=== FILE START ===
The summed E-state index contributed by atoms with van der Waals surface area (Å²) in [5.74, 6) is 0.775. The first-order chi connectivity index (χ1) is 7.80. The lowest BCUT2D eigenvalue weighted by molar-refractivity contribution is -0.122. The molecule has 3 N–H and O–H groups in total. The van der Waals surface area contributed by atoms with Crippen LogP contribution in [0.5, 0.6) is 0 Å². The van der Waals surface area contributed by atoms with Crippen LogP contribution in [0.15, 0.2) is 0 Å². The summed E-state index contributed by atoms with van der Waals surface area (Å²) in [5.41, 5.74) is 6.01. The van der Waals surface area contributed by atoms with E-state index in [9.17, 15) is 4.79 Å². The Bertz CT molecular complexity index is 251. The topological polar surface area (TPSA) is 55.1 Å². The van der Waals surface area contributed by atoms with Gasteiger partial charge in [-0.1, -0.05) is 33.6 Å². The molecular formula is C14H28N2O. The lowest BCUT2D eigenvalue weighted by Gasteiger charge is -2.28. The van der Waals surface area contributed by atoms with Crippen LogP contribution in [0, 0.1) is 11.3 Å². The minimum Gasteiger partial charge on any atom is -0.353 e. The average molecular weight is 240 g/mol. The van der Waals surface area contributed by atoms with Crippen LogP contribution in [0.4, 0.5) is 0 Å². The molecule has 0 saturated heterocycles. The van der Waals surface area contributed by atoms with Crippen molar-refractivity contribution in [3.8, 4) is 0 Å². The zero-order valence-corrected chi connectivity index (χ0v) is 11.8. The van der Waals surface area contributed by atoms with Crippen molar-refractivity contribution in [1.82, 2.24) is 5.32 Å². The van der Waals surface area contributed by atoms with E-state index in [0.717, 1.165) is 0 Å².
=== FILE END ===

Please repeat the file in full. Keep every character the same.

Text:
The summed E-state index contributed by atoms with van der Waals surface area (Å²) in [5.74, 6) is 0.775. The first-order chi connectivity index (χ1) is 7.80. The lowest BCUT2D eigenvalue weighted by molar-refractivity contribution is -0.122. The molecule has 3 N–H and O–H groups in total. The van der Waals surface area contributed by atoms with Crippen LogP contribution in [0.5, 0.6) is 0 Å². The van der Waals surface area contributed by atoms with Crippen LogP contribution in [0.15, 0.2) is 0 Å². The summed E-state index contributed by atoms with van der Waals surface area (Å²) in [5.41, 5.74) is 6.01. The van der Waals surface area contributed by atoms with E-state index in [9.17, 15) is 4.79 Å². The Bertz CT molecular complexity index is 251. The topological polar surface area (TPSA) is 55.1 Å². The van der Waals surface area contributed by atoms with Gasteiger partial charge in [-0.1, -0.05) is 33.6 Å². The molecular formula is C14H28N2O. The lowest BCUT2D eigenvalue weighted by Gasteiger charge is -2.28. The van der Waals surface area contributed by atoms with Crippen LogP contribution in [0, 0.1) is 11.3 Å². The minimum Gasteiger partial charge on any atom is -0.353 e. The average molecular weight is 240 g/mol. The van der Waals surface area contributed by atoms with Crippen LogP contribution in [0.4, 0.5) is 0 Å². The molecule has 0 saturated heterocycles. The van der Waals surface area contributed by atoms with Crippen molar-refractivity contribution in [3.8, 4) is 0 Å². The zero-order valence-corrected chi connectivity index (χ0v) is 11.8. The van der Waals surface area contributed by atoms with Crippen molar-refractivity contribution in [1.82, 2.24) is 5.32 Å². The van der Waals surface area contributed by atoms with E-state index in [0.717, 1.165) is 0 Å².